From: Bob Officer on
On Thu, 03 Dec 2009 23:27:33 +1100, in, Peter
Bowditch <myfirstname(a)> wrote:

>PeterB - Original <pkm(a)> wrote:
>>If you are suggesting that vaccine was responsible for declines in
>>Smallpox, please feel free to cite your source backing that up.
>Why? It would be somewhere in the 3631 articles found by a search for
>"smallpox vaccination" at PubMed, and you aren't prepared to look

But peaty has his single source called 'Beaglehole', which in turn
cites another single source. Has either of those sources passed peer

Bob Officer
Posting the truth
From: PeterB - Original on
On Dec 3, 7:22 am, Peter Bowditch <myfirstn...(a)> wrote:
> Jan Drew <jdrew63...(a)> wrote:
> > Nonsense.  No level of mercury is safe.
> >It can and does cause mercury poisoning.
> Why is it used in homeopathy?

It is based on the "like cures like" premise that if this substance in
greater amounts would cause the symptoms of disease to be treated, it
can also cure them. While I disagree with that premise, the tiny
amount of inorganic mercury used in homeopathics is usually topical
and presents no risk of mercury passing into the bloodstream. The
following fact sheet from Similasan might be somewhat representative
of this particular application:

From: PeterB - Original on
On Dec 3, 5:10 pm, Bob Officer <boboffic...(a)> wrote:
> On Wed, 2 Dec 2009 20:24:42 -0800 (PST), in,
> PeterB - Original <p...(a)> wrote:
> >On Dec 2, 10:21 pm, Bob Officer <boboffic...(a)> wrote:
> >> On Thu, 03 Dec 2009 09:41:54 +1100, in, Peter
> >> Bowditch <myfirstn...(a)> wrote:
> >> >PeterB - Original <p...(a)> wrote:
> >> >>The point being made is that
> >> >>"dose makes the poison" falsely equates the inherently toxic nature of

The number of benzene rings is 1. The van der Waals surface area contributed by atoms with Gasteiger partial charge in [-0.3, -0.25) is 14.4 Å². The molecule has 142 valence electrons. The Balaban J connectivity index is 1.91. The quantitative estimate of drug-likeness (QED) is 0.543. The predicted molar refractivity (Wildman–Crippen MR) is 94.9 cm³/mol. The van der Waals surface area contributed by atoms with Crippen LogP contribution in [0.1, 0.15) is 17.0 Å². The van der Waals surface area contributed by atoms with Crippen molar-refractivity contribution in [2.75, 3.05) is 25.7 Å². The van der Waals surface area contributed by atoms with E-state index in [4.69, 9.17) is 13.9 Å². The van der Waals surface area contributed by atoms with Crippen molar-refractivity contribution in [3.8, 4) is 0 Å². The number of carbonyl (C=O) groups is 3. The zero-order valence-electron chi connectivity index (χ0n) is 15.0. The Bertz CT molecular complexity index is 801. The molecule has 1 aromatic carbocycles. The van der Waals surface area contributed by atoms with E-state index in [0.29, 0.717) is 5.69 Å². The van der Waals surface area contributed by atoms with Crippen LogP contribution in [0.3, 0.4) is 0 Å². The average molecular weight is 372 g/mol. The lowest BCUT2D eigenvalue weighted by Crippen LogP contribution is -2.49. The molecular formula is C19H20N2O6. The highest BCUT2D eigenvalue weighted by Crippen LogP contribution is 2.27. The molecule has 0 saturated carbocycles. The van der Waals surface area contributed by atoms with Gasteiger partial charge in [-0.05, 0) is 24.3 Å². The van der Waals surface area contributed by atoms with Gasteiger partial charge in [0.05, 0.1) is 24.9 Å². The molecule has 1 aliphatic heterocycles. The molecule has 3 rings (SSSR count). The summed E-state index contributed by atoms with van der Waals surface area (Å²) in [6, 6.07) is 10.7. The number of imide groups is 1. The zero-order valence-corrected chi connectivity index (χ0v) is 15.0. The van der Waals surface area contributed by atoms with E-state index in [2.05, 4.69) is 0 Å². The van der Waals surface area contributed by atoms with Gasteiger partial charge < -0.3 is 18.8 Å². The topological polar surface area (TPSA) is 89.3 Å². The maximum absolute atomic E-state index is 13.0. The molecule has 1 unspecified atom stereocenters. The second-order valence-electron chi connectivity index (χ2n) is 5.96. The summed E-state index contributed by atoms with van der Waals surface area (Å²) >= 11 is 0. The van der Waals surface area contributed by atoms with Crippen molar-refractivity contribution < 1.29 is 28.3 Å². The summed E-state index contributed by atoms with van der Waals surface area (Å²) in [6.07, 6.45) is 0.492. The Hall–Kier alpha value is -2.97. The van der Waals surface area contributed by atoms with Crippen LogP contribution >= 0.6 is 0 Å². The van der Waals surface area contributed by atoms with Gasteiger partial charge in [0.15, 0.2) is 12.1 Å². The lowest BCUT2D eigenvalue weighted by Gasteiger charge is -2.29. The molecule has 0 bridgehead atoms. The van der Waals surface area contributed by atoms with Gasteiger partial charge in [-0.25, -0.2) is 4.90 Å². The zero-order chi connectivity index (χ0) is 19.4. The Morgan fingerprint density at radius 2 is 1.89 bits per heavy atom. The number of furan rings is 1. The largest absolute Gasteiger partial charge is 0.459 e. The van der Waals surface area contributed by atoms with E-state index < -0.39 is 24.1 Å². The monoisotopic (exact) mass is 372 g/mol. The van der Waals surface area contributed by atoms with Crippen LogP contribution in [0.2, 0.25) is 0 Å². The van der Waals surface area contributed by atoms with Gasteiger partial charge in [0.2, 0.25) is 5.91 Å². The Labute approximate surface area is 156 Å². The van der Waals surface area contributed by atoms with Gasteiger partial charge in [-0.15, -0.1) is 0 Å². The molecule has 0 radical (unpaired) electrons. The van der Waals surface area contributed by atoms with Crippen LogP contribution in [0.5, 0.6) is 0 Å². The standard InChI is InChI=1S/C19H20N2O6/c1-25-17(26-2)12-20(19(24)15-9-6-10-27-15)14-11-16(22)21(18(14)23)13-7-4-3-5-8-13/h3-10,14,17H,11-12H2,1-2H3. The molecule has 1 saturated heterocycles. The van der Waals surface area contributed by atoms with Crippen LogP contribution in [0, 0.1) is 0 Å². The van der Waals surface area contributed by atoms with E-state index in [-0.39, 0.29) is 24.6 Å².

> >> >>drugs with the inherently non-toxic nature of nutrients.
> >> >Add "dose makes the poison" to the ever-growing list of terms you
> >> >either wish to redefine or do not understand.
> >> add to the list of words he doesn't know how to use or invents his
> >> own meaning: "Inherently"
> >Meaning you cannot intelligently respond to the point made that drugs,
> >and substances such as mercury, are inherently toxic.
> No peter you incredibly stupid. Water in small doses is not toxic.
> Water in large Doses are toxic.

Ignoring the insult, do you agree that organic mercury is toxic to
cells regardless how small the exposure may be? If not, what
published science supports your view?

> The concept in "inherently" is a red
> herring, (that is a type of fallacy in logic). The point is still the
> dose is what determines the toxicity of water.

If you disagree that mercury is inherently toxic, then you are saying
it is either chemically inert or supports cellular homeostasis at
some level of exposure. Please cite a source of evidence for that

p.s. changing the subject header only proves you have no argument.